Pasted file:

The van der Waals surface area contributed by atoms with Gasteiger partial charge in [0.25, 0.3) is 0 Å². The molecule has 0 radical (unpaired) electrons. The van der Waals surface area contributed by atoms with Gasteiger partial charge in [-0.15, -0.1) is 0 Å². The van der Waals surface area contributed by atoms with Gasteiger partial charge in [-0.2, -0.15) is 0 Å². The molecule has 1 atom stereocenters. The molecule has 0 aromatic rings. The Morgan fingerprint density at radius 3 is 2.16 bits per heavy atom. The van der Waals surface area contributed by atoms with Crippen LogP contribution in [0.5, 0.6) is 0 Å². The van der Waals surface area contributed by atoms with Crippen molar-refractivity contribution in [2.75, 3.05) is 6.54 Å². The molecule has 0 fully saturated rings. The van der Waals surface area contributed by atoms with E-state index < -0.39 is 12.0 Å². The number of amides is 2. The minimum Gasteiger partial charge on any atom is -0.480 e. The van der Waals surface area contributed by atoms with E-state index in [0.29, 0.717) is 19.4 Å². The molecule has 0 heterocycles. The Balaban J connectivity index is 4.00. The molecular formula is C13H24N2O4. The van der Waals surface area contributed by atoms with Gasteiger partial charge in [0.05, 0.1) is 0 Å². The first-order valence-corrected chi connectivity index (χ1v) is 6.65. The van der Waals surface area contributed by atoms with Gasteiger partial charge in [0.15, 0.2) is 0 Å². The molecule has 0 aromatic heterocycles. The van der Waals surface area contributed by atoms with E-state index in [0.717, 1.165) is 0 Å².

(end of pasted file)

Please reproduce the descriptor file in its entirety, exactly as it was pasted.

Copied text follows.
The van der Waals surface area contributed by atoms with Gasteiger partial charge in [0.25, 0.3) is 0 Å². The molecule has 0 radical (unpaired) electrons. The van der Waals surface area contributed by atoms with Gasteiger partial charge in [-0.15, -0.1) is 0 Å². The van der Waals surface area contributed by atoms with Gasteiger partial charge in [-0.2, -0.15) is 0 Å². The molecule has 1 atom stereocenters. The molecule has 0 aromatic rings. The Morgan fingerprint density at radius 3 is 2.16 bits per heavy atom. The van der Waals surface area contributed by atoms with Crippen LogP contribution in [0.5, 0.6) is 0 Å². The van der Waals surface area contributed by atoms with Crippen molar-refractivity contribution in [2.75, 3.05) is 6.54 Å². The molecule has 0 fully saturated rings. The van der Waals surface area contributed by atoms with E-state index < -0.39 is 12.0 Å². The number of amides is 2. The minimum Gasteiger partial charge on any atom is -0.480 e. The van der Waals surface area contributed by atoms with E-state index in [0.29, 0.717) is 19.4 Å². The molecule has 0 heterocycles. The Balaban J connectivity index is 4.00. The molecular formula is C13H24N2O4. The van der Waals surface area contributed by atoms with Gasteiger partial charge in [0.05, 0.1) is 0 Å². The first-order valence-corrected chi connectivity index (χ1v) is 6.65. The van der Waals surface area contributed by atoms with Gasteiger partial charge in [0.15, 0.2) is 0 Å². The molecule has 0 aromatic heterocycles. The van der Waals surface area contributed by atoms with E-state index in [0.717, 1.165) is 0 Å².